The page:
Lately I’ve found myself tempted to take part in other peoples’ coincidences, and it’s all I can do to restrain myself. I’d just gotten home yesterday evening, and had left the front door open on account of the air being so cool. I’d received a package in the mail, and was using a steak knife to slice through the four hundred yards of super-reinforced tape they wrapped around it when I overheard a conversation outside. I went to the living room, knife still in hand, to get a better view. Two women strolled abreast down the sidewalk, one of them speaking with great enthusiasm about how events in her life had recently come to a head. “Then,” she said, “with him holding me at knifepoint, I’m like, I just can’t take this anymore…”

I looked down at the knife in my hand and felt guilty for no apparent reason. Or perhaps there was a reason. For just a second, I thought wouldn’t be fun to run out my door and leap from the bushes brandishing the knife over my head? Oh, the stories the woman could tell her friends then! A coincidence like no other, that’s what it would be. At least, that’s how it would seem to her.

But then I went back to the kitchen to finish unpackaging my new book on relationships.

Where I Am

What if I’m not really here?

That is, what if I’m somewhere, but not precisely where I think I am? The thought has plagued me for as long as I can remember: what if, as I’m going about my daily routine, everything around me is merely a convincing full-sensory hallucination?

I imagine it somewhat like this: I’m standing in my shower, shampoo bubbles trickling down into my eyes… except the whole thing is an illusion, and I’m really standing in the middle of my office, hands in my hair, eyes closed, going about the motions of washing my hair. Some of my coworkers notice, giggle, shake their heads. Weird graphics guy’s goofing off! Look! Except I don’t stop, even when a manager passes by and questions me about it–at first lightly, and then again, in a more brusque tone. He puts a hand on my shoulder, “Don’t you have some work you could be doing?” Perhaps, but for all intents and purposes I’m in my shower. I don’t budge, and a crowd gathers around me.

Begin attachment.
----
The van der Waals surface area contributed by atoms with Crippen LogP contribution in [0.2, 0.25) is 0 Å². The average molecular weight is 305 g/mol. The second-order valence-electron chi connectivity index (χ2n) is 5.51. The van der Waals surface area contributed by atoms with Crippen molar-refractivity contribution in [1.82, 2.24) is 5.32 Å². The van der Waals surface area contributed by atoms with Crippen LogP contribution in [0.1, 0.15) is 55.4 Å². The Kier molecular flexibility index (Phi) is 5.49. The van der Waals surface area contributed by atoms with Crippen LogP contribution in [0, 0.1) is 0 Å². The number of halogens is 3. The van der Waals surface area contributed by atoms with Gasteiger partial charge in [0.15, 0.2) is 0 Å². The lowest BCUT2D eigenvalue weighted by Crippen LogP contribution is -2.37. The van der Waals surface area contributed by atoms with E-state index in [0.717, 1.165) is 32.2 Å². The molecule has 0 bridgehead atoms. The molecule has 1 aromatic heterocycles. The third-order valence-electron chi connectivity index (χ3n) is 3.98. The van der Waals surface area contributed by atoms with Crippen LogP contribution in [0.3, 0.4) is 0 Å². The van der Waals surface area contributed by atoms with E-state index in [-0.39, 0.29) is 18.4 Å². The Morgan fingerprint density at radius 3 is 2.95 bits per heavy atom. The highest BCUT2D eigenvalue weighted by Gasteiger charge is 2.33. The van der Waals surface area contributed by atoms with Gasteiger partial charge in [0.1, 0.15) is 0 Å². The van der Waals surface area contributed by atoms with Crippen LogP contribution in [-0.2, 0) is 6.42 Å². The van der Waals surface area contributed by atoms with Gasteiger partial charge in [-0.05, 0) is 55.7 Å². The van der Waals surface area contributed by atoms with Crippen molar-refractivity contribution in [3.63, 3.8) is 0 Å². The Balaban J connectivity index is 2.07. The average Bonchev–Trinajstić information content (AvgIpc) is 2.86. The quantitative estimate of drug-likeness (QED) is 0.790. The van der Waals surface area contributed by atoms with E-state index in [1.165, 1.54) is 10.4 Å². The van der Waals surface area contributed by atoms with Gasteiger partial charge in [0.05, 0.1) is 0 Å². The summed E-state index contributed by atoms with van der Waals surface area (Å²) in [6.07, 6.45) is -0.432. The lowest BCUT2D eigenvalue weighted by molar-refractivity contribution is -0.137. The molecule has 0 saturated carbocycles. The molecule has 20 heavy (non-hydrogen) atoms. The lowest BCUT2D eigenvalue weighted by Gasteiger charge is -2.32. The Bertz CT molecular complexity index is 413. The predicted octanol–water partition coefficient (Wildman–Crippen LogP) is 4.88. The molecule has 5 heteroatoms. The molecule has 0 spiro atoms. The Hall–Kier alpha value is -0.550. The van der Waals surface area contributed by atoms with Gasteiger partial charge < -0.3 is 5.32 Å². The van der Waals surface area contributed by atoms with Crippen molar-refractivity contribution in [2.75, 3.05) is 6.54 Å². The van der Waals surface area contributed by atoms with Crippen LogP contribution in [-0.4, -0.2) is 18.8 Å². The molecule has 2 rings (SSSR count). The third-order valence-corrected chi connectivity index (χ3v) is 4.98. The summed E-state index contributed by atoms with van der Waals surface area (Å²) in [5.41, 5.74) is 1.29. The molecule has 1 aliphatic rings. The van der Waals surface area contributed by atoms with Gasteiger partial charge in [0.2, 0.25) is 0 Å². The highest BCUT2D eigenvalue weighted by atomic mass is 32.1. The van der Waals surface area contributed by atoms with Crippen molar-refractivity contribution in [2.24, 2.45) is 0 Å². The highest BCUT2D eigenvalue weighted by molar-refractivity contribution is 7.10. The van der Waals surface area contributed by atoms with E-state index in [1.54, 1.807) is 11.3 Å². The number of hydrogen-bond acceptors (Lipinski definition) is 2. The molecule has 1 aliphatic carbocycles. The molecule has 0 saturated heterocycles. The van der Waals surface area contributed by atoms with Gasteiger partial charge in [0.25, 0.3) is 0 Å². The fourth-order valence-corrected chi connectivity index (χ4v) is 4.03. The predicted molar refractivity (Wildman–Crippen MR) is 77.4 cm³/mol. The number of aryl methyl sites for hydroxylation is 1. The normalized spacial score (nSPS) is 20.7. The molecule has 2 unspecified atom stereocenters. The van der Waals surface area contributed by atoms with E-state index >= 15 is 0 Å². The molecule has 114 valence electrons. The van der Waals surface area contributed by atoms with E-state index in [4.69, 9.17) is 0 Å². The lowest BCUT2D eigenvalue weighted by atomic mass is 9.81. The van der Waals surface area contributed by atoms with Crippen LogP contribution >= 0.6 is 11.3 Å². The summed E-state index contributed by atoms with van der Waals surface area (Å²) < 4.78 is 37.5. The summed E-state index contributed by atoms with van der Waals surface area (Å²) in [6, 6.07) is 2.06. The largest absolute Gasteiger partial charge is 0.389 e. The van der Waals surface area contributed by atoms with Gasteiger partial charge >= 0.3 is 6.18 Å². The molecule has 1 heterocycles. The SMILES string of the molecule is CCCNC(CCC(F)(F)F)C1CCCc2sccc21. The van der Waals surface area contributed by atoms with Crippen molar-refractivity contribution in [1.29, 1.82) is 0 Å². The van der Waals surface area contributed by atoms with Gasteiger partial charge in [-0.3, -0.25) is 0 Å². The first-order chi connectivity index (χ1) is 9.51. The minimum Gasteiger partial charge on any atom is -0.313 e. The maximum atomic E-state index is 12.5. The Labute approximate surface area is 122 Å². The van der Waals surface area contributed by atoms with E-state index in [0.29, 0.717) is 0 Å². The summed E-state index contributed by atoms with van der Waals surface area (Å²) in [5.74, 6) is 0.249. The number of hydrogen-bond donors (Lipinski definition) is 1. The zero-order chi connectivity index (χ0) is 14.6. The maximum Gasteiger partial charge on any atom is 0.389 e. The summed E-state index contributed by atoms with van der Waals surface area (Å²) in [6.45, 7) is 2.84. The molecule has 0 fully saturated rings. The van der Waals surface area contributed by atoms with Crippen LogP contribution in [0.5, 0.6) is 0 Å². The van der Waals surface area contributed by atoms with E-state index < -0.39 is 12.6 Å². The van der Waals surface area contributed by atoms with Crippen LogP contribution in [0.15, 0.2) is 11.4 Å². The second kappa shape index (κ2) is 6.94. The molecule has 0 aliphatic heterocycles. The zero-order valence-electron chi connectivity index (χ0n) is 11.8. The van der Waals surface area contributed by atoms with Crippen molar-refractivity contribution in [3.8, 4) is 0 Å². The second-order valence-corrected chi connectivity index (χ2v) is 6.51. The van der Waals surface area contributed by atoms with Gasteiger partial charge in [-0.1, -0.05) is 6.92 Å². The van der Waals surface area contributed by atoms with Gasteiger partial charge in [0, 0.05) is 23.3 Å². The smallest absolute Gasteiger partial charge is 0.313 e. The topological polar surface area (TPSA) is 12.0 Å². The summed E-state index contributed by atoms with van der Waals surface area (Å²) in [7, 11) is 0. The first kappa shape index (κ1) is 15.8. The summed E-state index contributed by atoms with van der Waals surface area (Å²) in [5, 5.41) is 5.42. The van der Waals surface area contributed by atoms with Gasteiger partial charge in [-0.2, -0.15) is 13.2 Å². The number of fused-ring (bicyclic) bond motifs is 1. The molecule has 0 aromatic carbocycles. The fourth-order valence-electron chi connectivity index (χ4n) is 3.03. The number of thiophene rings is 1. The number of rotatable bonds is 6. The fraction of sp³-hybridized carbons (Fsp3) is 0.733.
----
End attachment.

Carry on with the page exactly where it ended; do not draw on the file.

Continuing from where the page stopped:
Or! Or what if I think I’m walking home, and I really am walking home. At least right up until I trip over the curb. At that point reality and perception diverge once more, and while I see myself continuing to walk up toward the car park, I’ve actually landed on my face, and am now rolling back and forth on the pavement, legs obliviously beating in a useless walking cycle, like a broken windup robot.

Poor me! What went wrong? And does it really matter? For the last tree has fallen, and the woods were never really there to begin with.